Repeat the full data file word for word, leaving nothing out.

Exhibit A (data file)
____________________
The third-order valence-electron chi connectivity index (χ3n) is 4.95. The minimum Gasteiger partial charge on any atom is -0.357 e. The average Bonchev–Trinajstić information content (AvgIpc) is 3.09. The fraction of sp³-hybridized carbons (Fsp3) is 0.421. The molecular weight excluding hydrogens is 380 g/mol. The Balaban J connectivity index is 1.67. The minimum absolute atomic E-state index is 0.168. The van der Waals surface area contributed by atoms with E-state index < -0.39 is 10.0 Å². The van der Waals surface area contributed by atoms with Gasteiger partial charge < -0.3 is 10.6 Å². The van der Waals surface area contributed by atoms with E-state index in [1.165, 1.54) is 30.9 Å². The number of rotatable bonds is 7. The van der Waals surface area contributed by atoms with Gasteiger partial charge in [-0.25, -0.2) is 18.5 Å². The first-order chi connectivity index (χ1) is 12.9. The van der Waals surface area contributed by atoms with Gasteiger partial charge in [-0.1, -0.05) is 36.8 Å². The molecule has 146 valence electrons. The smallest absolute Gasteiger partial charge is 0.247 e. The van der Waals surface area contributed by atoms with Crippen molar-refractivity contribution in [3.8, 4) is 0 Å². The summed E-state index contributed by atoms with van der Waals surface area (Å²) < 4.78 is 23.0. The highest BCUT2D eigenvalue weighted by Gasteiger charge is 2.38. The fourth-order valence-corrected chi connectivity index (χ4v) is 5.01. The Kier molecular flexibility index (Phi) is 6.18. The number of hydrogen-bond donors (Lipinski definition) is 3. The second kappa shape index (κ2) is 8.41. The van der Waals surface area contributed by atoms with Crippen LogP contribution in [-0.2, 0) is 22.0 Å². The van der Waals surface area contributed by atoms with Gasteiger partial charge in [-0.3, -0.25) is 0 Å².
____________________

The third-order valence-electron chi connectivity index (χ3n) is 4.95. The minimum Gasteiger partial charge on any atom is -0.357 e. The average Bonchev–Trinajstić information content (AvgIpc) is 3.09. The fraction of sp³-hybridized carbons (Fsp3) is 0.421. The molecular weight excluding hydrogens is 380 g/mol. The Balaban J connectivity index is 1.67. The minimum absolute atomic E-state index is 0.168. The van der Waals surface area contributed by atoms with E-state index < -0.39 is 10.0 Å². The van der Waals surface area contributed by atoms with Gasteiger partial charge < -0.3 is 10.6 Å². The van der Waals surface area contributed by atoms with E-state index in [1.165, 1.54) is 30.9 Å². The number of rotatable bonds is 7. The van der Waals surface area contributed by atoms with Gasteiger partial charge in [-0.25, -0.2) is 18.5 Å². The first-order chi connectivity index (χ1) is 12.9. The van der Waals surface area contributed by atoms with Gasteiger partial charge in [-0.1, -0.05) is 36.8 Å². The molecule has 146 valence electrons. The smallest absolute Gasteiger partial charge is 0.247 e. The van der Waals surface area contributed by atoms with Crippen molar-refractivity contribution in [3.8, 4) is 0 Å². The summed E-state index contributed by atoms with van der Waals surface area (Å²) < 4.78 is 23.0. The highest BCUT2D eigenvalue weighted by Gasteiger charge is 2.38. The fourth-order valence-corrected chi connectivity index (χ4v) is 5.01. The Kier molecular flexibility index (Phi) is 6.18. The number of hydrogen-bond donors (Lipinski definition) is 3. The second kappa shape index (κ2) is 8.41. The van der Waals surface area contributed by atoms with Crippen LogP contribution in [-0.2, 0) is 22.0 Å². The van der Waals surface area contributed by atoms with Gasteiger partial charge in [-0.3, -0.25) is 0 Å².